• the geological features — or targeting elements — by which each constituent process might have been manifested
  • the mappable geological proxies that represent the targeting elements (there may be more than one for each)

The Mineral Systems Atlas is a collection of geological proxy layers, grouped by mineral deposit class (’subsystem’), and labelled according to their content and the critical ingredient(s) they reflect (SOURCE, PATHWAY, TRAP, PRESERVATION).

The geological proxies included are those that are deemed most robust as targeting elements and can be practicably produced from available GSWA statewide geoscience databases. They are created using structured queries that extract relevant data directly from primary GSWA geoscience data sources. No new data are acquired or created, although primary databases have commonly been reformatted (also using structured queries) to meet the particular internal requirements of the Atlas (these are the Primary Data Layers in the Atlas).

All ’geological proxy’ and ’primary data’ layer queries are dynamically linked to original primary databases, and are scheduled to automatically update the derived map layers whenever new data are added to the primary databases. Users may therefore be confident that the data layers portrayed in the Mineral Systems Atlas are always current.

The accompanying guide (this document) provides descriptions of current metallogenic models for each mineral ’subsystem’, the results of the mineral systems analyses to define the potentially mappable geological proxies, and the procedures used to generate these layers from the primary geoscience databases. Also included are query syntax, and data dictionaries listing the terms used in specific queries to identify particular geological features in GSWA databases, so that users may adapt and apply the data extraction methodology to their own working environment and proprietary data.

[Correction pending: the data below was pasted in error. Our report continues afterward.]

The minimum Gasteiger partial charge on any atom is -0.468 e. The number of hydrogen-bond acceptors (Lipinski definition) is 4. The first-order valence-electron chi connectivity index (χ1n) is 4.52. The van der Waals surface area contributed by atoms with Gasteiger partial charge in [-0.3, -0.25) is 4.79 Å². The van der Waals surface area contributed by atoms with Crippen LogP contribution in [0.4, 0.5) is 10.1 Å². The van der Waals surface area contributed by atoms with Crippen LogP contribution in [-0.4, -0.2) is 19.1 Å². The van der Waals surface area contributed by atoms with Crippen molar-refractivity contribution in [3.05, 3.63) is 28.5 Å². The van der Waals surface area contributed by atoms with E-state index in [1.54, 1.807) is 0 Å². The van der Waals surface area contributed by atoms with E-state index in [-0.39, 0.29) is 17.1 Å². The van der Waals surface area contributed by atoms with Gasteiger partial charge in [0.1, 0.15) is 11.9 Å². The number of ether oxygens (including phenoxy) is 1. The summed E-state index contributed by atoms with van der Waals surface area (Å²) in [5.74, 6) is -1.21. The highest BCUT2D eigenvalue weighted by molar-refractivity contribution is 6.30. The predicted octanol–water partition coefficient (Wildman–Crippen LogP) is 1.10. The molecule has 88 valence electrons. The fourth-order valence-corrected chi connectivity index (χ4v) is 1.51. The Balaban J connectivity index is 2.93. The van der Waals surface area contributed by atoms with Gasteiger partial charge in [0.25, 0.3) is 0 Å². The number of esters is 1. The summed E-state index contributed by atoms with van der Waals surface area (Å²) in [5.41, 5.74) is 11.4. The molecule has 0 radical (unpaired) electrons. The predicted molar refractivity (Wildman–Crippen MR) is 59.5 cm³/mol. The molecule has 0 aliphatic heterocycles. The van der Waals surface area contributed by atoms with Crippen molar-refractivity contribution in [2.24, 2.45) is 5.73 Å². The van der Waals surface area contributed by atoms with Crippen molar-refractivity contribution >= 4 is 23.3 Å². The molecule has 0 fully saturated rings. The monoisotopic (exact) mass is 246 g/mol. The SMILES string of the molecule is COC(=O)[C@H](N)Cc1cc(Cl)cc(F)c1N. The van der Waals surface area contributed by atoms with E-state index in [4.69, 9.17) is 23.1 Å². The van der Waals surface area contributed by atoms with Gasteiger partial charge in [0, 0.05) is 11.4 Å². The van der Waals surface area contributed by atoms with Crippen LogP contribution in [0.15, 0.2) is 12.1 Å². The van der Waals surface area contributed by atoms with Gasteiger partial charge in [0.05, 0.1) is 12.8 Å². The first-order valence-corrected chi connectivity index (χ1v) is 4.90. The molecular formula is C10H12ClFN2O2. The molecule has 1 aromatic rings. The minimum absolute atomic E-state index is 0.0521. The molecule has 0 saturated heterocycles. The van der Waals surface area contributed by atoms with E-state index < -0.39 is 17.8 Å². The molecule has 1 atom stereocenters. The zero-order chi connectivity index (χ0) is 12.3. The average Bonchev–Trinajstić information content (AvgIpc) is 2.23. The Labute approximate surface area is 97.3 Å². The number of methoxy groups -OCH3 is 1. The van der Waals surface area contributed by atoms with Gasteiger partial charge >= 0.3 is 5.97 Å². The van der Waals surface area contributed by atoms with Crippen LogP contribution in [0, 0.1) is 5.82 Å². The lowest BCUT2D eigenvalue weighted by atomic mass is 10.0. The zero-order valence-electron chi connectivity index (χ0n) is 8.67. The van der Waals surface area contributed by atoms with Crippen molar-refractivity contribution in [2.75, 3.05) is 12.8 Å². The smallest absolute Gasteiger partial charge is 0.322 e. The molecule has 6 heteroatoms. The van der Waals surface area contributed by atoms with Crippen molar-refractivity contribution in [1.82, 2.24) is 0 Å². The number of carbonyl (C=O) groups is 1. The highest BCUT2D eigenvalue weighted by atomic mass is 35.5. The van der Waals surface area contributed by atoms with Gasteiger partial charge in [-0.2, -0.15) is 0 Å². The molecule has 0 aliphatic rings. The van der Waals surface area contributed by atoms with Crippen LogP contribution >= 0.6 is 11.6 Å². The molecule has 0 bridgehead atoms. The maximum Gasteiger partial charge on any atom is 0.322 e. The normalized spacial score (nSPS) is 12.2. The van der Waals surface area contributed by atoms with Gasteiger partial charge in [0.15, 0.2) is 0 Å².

Fraser, GL, Huston, DL, Gibson, GM, Neumann, NL, Maidment, D, Kositcin, R, Skirrow, RG, Jaireth, S, Lyons, P, Carson, C, Cutten, H and Lambeck, A 2007, Geodynamic and metallogenic evolution of Proterozoic Australia from 1870–1550 Ma: a discussion. Geoscience Australia Record 2007/16, 76p.

Herrington, R 2011, Chapter 3.1 – Geological features and genetic models of mineral deposits, in SME Mining Engineering Handbook, (3rd edition), edited by P Darling, Society for Mining, Metallurgy, and Exploration, p. 83104.

Huston, DL, Mernagh, TP, Hagemann, SG, Doublier, MP, Fiorentini, M, Champion, DC, Jaques, AL, Czarnota, K, Cayley, R, Skirrow, R and Bastrakov, E 2016, Tectono-metallogenic systems – The place of mineral systems within tectonic evolution, with an emphasis on Australian examples: Ore Geology Reviews, v.76, p.168–210.

Lewis, P and Downes, PJ 2008, Mineral systems and processes in New South Wales: a project to enhance understanding and assist exploration: NSW Geological Survey Quarterly Notes, v.128, p.1–15.

McCuaig, TC, Beresford, S and Hronsky, J 2010, Translating the mineral systems approach into an effective exploration targeting system: Ore Geology Reviews, v. 38, p. 128–138.

Wyborn, LAI, Heinrich, CA and Jaques, AL 1994, Australian Proterozoic mineral systems: Essential ingredients and mappable criteria: Proceedings of the Australasian Institute of Mining and Metallurgy Annual Conference, Darwin, 5–9 August 1994, p.109–115.